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Strava launches Tour Hub, a 'backstage pass' to the Tour de France and Tour de Femmes avec Zwift

All Strava athletes will be able to check out race stages, follow the race action with official segments and analyse data from pro riders...

Earlier this year Strava announced a three-year partnership with the Tour de France and the Tour de France Femmes avec Zwift, the first of which starts on Friday, 1st July. We sort of assumed that this would just be an area where pro riders could upload their rides, but today’s “Tour Hub” launch has revealed a fair few more features.

Strava Tour Hub banner

Firstly, as expected, all the pro riders' activities will indeed be collated in one place and if you’ve updated the app to the latest version, then you should already be able to see a banner at the top of the homepage.

Once followed, this will remain at the top until after the event, click it and you’ll be taken to the ‘Hub’. The majority of pro riders now upload at least some of their rides to Strava, so chances are you’ll be able to see activities from both your favourite male and female athletes competing this year. In fact, 71% of Tour de France riders uploaded their rides last year. This also means that you don’t have to follow the athletes individually, which from experience does clog up your news feed.

> Strava launches content hub collating pro's TdF activities 

The good news is that the Tour Hub is accessible to the entire Strava community, so you don’t have to be a paid up subscriber. Obviously there aren’t any activities to view just yet though, they’ll get populated during the event which this year runs from 1-24 July for the Tour de France and from 24-31 July for the inaugural Tour de France Femmes avec Zwift.

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When those activities do start appearing, you can expect to see all the usual stats such as time, distance, and elevation challenges. Maybe a few riders will even be brave and upload heart rate and power data too. Following last week’s update, pro riders, and the general public alike, can now also upload video footage to their rides, so look out for some of that as well.

> You can now share videos of your rides on Strava 

Strava Tour Hub 3d profile and stages

A feature that perhaps we weren’t expecting is the new complete listing of stages. This is something that you can see right now, and includes the exact stage routes including a 3D view. I’ve been having a play with this, and it does make it much easier to visualise stages, especially the ones in the high mountains. It also doesn’t make Stage 12 look any easier…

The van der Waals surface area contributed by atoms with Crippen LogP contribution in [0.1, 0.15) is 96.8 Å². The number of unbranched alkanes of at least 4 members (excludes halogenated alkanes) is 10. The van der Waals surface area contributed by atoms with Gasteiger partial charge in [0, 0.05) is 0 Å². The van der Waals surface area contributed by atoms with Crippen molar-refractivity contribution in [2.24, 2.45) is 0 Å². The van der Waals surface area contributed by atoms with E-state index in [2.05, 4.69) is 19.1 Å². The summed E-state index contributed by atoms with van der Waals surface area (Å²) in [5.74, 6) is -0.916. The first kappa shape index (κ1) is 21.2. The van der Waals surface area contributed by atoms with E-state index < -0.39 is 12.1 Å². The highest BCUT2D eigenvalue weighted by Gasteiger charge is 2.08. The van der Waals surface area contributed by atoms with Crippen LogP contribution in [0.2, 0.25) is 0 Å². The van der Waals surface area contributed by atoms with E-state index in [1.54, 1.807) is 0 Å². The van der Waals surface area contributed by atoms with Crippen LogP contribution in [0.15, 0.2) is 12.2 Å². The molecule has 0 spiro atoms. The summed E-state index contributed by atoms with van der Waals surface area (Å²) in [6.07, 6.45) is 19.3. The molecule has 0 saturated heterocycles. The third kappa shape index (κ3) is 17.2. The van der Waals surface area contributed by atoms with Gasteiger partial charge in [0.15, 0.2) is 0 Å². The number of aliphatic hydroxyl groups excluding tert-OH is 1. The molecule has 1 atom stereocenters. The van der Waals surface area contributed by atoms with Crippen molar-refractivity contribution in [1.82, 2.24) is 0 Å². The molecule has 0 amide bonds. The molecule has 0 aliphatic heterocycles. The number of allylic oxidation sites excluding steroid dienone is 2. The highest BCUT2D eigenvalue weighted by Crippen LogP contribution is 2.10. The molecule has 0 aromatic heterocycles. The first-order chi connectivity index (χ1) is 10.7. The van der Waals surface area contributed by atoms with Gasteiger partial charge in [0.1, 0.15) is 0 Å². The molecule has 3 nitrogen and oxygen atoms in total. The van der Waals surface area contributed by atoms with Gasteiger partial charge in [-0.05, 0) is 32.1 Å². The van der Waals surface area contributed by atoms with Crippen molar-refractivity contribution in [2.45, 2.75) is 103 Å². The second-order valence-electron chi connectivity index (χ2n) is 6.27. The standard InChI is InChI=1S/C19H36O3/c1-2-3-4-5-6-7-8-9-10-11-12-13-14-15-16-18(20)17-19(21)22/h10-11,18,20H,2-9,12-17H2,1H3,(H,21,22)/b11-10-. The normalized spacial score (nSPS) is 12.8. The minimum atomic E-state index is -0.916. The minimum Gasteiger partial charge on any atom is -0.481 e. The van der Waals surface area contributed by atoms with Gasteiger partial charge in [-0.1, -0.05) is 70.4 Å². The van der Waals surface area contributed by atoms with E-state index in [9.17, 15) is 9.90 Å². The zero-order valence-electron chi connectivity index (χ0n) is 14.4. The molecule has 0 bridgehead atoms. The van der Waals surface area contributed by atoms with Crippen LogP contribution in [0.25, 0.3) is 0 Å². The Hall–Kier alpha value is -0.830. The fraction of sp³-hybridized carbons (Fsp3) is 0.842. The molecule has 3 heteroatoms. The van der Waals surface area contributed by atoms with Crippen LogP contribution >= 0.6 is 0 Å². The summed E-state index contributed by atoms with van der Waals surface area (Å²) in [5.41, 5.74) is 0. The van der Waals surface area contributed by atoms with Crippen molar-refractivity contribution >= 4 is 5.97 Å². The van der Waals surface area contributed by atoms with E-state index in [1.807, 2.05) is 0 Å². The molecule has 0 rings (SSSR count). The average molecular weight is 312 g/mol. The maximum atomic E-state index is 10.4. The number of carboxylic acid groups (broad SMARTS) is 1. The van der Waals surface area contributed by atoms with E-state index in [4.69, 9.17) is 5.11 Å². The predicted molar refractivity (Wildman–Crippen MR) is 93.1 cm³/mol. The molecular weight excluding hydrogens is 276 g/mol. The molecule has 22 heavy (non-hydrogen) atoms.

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On those routes you’ll find some official segments: think Alp d’Huez, La super Planche des Belles Filles and Col de la Croix de Fer. Strava has curated the segments down to about four or five per stage as opposed to the hundreds that the riders will have actually ridden through, which makes it easier to find the most interesting ones and compare them to your own times. I don’t dare look…

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Strava Tour Hub challenges

The final feature is the challenges section. There are five specific Tour challenges to currently choose from to suit a range of abilities, each lasting for the duration of July: 'The Race to Longwy' is the easiest, in which riders are challenged to ride 220km (the length of the longest stage). 'The Yellow Jersey Challenge' builds this up to 1,029km, which is the distance covered by the Tour de France Femmes avec Zwift.

If climbing is more your thing then 'The Queens Stage with InternationElles' might be up your street, challenging participants to climb 2,901m in July ( the elevation gain from the queen stage of Tour de France Femmes avec Zwift).

The fourth is the 'Green Jersey Challenge' of riding 1,200 minutes (supposedly the average power of a sprinter) and the final and most challenging is the 'Polka Dot Jersey Challenge', where riders have to climb 12,904m, which is the total elevation gain of the Tour de France Femmes avec Zwift. 

As previously mentioned, you can enter the Tour Hub from the app right now and we’re looking forwards to diving into some data when the races hit the hills.

Is there anything that you think Strava should have also added? Or will this be enough to keep you busy whilst watching a six-hour transition stage? Let us know in the comments below…

Jamie has been riding bikes since a tender age but really caught the bug for racing and reviewing whilst studying towards a master's in Mechanical engineering at Swansea University. Having graduated, he decided he really quite liked working with bikes and is now a full-time addition to the team. When not writing about tech news or working on the Youtube channel, you can still find him racing local crits trying to cling on to his cat 2 licence...and missing every break going...

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